The Winter Of Our Disconnect
- Susan Maushart
- C+ Community Grade
If Susan Maushart’s book The Winter Of Our Disconnect: How Three Totally Wired Teenagers (And A Mother Who Slept With Her iPhone) Pulled The Plug On Their Technology And Lived To Tell The Tale hasn’t been made into a movie within a year or two, it’s proof that everyone in Hollywood is asleep at the switch. It’s the perfect cinema-ready blend of zeitgeist-tapping story and heartwarming uplift piece. It’s infinitely relatable for anyone who owns more than three portable electronic devices. It’s full of wry-but-Middle-America-friendly comic moments, and it comes with a built-in moral. Given all that, it’s also pat and predictable, a by-the-numbers mash-up of the lifestyle-experiment book genre (see also The Year Of Living Biblically, Julie & Julia, Living Oprah, etc.) and an Erma Bombeck family-humor book. But like so many lifestyle-experiment books, it asks readers to look up from their routines and actually notice their own lives for a moment, and it’s hard to see that as a bad thing.
As the subtitle spells out, Winter Of Our Disconnect documents a six-month period where Perth author/journalist Maushart and her three reluctant, bribed-into-compliance teenagers gave up anything with a screen: cell phones, computers, TVs, gaming systems, mp3 players, and so forth. (Use of school computers or friends’ TVs or games were permitted; technology was just banned from the home and the participants’ personal possession.) The broad results won’t surprise any reader: Maushart and her family members were initially bored and at a loss, but soon started entertaining themselves by coming closer as a family and engaging in time-consuming tasks they’d been too addled and distracted for, like cooking, learning a musical instrument, reading books, and simply having long, intimate conversations with each other.
What makes Winter absorbing isn’t that family-film-ready arc, but Maushart’s diverse, lively take on documenting it. She sometimes gets lazy, relying on Bridget Jones-style clipped diary entries (“Taking many walks, despite heat. V. strange without iPod.”), and sometimes gets a little too expansive, repeating herself in broad circles, overusing only-semi-ironic slang like “LOL,” and gushing far too often about her inspiration, Henry David Thoreau’s Walden. But mostly, she tells compelling anecdotes about individual milestones and discoveries, then researches them in detail, assembling relevant, eye-opening scientific studies and pundit opinions: When her 14-year-old spends months catching up on sleep after the tech ban begins, Maushart discusses links between electronic screens and disruption in teenagers’ hormones and sleep cycles. Her kids’ protests that they need their laptops to do homework prompts pages on modern use of electronic devices in school and at home, with plenty of citations and thoughts pro and con.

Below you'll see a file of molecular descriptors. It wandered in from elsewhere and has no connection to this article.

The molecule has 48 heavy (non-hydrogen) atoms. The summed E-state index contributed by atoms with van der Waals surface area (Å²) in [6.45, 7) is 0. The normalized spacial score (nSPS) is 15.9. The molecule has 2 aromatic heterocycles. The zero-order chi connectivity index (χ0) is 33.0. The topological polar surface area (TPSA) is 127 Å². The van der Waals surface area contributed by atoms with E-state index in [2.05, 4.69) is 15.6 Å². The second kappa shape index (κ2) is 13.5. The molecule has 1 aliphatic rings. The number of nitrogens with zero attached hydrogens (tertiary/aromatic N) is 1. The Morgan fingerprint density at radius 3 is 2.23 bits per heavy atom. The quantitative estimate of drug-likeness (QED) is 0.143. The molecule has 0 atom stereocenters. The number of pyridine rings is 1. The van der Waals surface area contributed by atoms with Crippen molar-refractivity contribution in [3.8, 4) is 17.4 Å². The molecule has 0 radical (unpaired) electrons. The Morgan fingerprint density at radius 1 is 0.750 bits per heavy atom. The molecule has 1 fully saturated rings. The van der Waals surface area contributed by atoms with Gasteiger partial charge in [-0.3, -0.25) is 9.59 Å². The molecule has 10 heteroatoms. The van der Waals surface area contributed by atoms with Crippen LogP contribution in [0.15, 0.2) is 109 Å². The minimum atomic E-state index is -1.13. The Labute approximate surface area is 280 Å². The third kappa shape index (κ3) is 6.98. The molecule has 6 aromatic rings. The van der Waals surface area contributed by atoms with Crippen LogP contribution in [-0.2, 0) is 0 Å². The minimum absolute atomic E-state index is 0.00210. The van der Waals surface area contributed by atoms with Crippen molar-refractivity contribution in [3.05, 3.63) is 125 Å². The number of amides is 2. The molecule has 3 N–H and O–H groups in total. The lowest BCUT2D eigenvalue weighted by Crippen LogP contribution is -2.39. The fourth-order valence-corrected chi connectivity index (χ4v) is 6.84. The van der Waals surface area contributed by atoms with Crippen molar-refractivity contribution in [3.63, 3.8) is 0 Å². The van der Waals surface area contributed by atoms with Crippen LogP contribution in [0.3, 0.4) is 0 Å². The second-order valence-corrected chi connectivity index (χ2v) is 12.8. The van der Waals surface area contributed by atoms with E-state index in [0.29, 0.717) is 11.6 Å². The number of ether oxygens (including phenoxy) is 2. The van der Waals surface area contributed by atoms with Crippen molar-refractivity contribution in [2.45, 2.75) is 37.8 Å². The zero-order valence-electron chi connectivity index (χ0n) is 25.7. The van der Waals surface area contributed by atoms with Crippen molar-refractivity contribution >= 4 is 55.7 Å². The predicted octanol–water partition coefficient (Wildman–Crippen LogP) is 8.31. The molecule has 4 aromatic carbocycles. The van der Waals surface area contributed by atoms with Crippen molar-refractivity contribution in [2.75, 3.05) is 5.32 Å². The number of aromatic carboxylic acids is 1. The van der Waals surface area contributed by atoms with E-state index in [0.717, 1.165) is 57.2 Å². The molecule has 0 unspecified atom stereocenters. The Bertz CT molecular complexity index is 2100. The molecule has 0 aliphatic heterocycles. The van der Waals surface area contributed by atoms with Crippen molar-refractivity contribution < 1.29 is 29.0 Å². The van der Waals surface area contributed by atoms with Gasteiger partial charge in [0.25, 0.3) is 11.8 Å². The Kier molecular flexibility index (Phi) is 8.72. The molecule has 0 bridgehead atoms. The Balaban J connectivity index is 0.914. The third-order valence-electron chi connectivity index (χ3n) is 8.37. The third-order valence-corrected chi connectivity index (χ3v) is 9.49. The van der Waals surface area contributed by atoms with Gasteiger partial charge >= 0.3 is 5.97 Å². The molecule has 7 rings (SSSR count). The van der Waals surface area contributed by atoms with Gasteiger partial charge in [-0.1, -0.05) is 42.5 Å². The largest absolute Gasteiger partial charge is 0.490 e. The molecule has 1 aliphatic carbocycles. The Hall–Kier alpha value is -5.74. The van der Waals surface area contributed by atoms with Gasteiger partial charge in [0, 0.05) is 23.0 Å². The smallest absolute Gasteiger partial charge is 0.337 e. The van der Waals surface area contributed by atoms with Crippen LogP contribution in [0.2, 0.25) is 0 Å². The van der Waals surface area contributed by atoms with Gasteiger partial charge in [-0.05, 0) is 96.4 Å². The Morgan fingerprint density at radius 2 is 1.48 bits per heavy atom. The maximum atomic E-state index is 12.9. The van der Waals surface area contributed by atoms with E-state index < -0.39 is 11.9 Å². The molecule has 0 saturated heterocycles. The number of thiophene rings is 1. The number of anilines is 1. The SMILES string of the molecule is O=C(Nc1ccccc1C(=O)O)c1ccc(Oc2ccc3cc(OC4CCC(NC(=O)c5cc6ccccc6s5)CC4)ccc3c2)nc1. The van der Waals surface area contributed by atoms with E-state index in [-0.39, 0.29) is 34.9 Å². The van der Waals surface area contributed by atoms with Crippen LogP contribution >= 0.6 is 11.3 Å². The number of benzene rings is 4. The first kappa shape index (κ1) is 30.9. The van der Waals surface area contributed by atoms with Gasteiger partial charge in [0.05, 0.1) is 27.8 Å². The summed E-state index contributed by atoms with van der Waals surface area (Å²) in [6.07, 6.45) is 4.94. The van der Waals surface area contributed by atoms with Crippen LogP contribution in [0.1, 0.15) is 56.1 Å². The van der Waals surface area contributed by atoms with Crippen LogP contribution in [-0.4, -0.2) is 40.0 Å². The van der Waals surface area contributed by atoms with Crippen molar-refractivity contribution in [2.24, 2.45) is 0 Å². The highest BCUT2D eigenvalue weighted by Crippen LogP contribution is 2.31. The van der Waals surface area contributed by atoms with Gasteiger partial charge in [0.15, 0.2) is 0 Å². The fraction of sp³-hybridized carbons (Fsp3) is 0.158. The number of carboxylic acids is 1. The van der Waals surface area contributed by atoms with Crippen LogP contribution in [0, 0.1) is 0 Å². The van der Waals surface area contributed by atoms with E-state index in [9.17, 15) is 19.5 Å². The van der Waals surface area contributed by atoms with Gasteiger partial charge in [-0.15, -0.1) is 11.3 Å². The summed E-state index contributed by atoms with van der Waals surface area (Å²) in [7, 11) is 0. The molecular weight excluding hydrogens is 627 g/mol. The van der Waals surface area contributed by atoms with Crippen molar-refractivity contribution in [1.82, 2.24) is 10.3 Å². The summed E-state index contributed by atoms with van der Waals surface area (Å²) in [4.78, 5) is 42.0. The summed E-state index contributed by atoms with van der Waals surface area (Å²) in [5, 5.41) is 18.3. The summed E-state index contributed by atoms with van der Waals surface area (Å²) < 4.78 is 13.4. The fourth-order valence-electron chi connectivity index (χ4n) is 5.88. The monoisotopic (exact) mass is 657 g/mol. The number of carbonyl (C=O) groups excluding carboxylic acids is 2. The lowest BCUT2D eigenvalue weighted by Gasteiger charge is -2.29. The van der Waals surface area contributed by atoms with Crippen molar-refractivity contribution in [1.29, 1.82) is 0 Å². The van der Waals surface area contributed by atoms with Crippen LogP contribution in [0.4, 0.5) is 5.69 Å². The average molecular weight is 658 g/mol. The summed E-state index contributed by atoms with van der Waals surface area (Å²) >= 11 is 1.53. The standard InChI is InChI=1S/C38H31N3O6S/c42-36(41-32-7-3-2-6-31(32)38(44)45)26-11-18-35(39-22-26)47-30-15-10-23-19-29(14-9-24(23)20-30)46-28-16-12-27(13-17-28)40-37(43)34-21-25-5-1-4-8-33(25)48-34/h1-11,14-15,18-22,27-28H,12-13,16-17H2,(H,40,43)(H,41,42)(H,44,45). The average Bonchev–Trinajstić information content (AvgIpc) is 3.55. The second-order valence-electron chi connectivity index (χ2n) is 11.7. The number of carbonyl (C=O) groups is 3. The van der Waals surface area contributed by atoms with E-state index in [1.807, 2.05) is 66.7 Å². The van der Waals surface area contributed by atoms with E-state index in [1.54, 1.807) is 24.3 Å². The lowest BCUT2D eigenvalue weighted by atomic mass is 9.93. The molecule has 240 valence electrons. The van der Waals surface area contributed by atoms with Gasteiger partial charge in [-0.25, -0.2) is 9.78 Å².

She also takes the time to explore, with a tech addict’s mordant humor, how rapidly and completely our use of technology has changed, and how deprived people feel when briefly setting aside devices that have often only been available for a few years. And she brings out both the entertainment value and the authentic surprise in the things she learned along the way: For instance, without cell phones, her family finds they can’t play meetings by ear, and they become better at planning. Their attention spans and ability to focus change radically. And the experiment gets her thinking at length about child-rearing tactics, and how the youth-oriented paradigm has affected everything it touches.
In the end, The Winter Of Our Disconnect is more pop entertainment than lifestyle manual or research paper, which is all to the good; Maushart avoids preaching or lecturing, letting readers take away whatever they want from her isolated experience. But she nudges them, with good humor and intriguing science alike, to consider their own tech-ban experiments. Without ever idealizing the screen-free life, she makes it sound like something every family should try, if only to remember what their unplugged brains feel like.